See example 8.1 in the book by Parthasarathy (see references). Our Hilbert space is 2\mathbb{R}^2. Projections PP on it are either identical zero, the identity, or projections on a one dimensional subspace, so that these PP can be written in the bra-ket notation as

P=|uu| P = {|u \rangle} {\langle u|}

with a unit vector uu, i.e. u 2,u=1u \in \mathbb{R}^2, {\|u\|} = 1. In this finite dimensional case sigma-finite and finite are equivalent, and a finite probability measure is equivalent to a (complex valued) function such that

f(cu)=f(u) f(c u) = f(u)
if(u i)=1 \sum_i f(u_i) = 1

for every scalar cc of modulus one, every unit vector uu and every orthonormal basis {u 1,u 2}\{u_1, u_2\}. If there is a state that extends such a measure and therefore restricts to such a measure on projections, there would be a linear operator TT such that

f(u)=u|Tu f(u) = {\langle u | T u \rangle}

for all unit vectors uu.

It turns out however that the conditions imposed on ff are not enough in two dimensions to enforce this kind of linearity of ff. Heuristically, in three dimensions there are more rotations than in two, therefore the “rotational invariance” of (the conditions imposed on) ff is more restrictive in three dimensions than it is in two dimensions.

In two dimensions, choose a function gg on [0,π2)[0, \frac{\pi}{2}) such that 0g(θ)10 \le g(\theta) \le 1 everywhere. There are no further restrictions, that is gg need not be continuous, for example. Now we can define a probability measure on the projections by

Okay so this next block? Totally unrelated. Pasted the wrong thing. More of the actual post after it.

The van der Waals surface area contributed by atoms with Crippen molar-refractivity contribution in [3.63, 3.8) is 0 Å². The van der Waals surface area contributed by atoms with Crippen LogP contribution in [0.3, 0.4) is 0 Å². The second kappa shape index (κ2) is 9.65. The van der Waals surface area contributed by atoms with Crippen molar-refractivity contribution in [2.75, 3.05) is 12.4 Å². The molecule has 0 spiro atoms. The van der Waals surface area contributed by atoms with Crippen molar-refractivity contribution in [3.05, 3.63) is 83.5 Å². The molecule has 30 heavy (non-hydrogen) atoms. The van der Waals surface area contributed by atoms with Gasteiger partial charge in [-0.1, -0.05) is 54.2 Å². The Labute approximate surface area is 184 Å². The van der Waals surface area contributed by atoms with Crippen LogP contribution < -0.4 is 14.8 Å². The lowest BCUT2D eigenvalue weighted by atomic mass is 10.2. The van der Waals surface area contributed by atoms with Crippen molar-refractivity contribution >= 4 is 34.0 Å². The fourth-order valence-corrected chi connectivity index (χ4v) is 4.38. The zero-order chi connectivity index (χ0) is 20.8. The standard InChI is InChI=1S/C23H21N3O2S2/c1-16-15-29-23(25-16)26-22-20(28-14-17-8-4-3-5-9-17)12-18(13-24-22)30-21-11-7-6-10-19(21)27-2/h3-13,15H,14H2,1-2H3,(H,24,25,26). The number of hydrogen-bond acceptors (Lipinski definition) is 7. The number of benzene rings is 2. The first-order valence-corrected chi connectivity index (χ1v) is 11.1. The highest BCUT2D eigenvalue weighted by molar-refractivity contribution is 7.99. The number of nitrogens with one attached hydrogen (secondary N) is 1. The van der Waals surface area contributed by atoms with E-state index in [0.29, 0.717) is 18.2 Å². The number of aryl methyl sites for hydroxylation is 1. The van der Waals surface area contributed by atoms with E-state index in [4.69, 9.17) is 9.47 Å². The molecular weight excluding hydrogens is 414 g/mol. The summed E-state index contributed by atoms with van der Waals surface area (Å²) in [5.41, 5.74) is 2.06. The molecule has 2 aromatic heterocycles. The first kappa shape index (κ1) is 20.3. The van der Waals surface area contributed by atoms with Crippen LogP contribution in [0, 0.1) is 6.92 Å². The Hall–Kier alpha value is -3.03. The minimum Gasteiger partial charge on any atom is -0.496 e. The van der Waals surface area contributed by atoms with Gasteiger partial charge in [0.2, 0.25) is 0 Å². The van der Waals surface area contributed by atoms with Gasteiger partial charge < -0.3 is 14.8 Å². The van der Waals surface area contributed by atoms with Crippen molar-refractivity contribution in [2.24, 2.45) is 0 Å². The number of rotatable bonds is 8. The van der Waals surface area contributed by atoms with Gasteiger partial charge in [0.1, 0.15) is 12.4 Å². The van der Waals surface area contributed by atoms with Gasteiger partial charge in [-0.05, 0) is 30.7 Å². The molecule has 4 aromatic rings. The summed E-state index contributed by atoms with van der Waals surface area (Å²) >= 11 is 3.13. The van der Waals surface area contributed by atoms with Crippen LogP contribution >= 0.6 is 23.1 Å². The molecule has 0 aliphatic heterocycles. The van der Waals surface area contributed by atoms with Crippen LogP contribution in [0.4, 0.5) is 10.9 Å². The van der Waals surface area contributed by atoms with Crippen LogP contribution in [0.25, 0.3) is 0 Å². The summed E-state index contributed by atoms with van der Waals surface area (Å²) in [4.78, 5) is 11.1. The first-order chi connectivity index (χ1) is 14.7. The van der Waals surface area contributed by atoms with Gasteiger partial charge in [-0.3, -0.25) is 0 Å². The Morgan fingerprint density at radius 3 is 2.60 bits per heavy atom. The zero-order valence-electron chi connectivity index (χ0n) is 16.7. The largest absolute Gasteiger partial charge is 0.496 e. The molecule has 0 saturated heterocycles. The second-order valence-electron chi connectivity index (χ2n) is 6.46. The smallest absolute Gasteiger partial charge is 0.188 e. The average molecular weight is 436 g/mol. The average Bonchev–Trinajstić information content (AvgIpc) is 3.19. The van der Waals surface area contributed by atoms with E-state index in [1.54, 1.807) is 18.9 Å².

f(u)={g(θ)for0θ<π2 1g(θπ2)forπ2θ<π f(u)as defined in the first two items, else f(u) = \begin{cases} g(\theta) \; \; \text{for} \; \; 0 \le \theta \lt \frac{\pi}{2} \\ 1 - g(\theta - \frac{\pi}{2}) \; \; \text{for} \; \; \frac{\pi}{2} \le \theta \lt \pi \\ f(-u) \; \; \text{as defined in the first two items, else} \end{cases}

This probability measure will in general not extend to a state.

Other theorems about the foundations and interpretation of quantum mechanics include:


Gleason’s original paper outlining the theorem:

  • Andrew Gleason, Measures on the closed subspaces of a Hilbert space, Journal of Mathematics and Mechanics, Indiana Univ. Math. J. 6 4 (1957), 885-893 [IUMJ:56050, pdf]

Textbook accounts:

A monograph stating and proving both the classical theorem and extensions to von Neumann algebras:

The classical theorem is proved also in this monograph:

  • K. R. Parthasarathy, An Introduction to Quantum Stochastic Calculus (ZMATH)

Gleason's Theorem for POVMs is proved here:

  • Paul Busch, Quantum states and generalized observables: a simple proof of Gleason’s theorem; (1999) (arXiv)

The failure of Gleason’s theorem for classical states (on Poisson algebras) is discussed in

  • Michael Entov, Leonid Polterovich, Symplectic quasi-states and semi-simplicity of quantum homology (arXiv).

Gleason's Theorem proved for real, complex and quaternionic Hilbert spaces using the notion of real trace.

  • Valter Moretti, Marco Oppio, The correct formulation of Gleason’s theorem in quaternionic Hilbert spaces, Ann. Henri Poincaré 19 (2018), 3321-3355 (arXiv:1803.06882)

See also

Last revised on April 8, 2023 at 07:23:14. See the history of this page for a list of all contributions to it.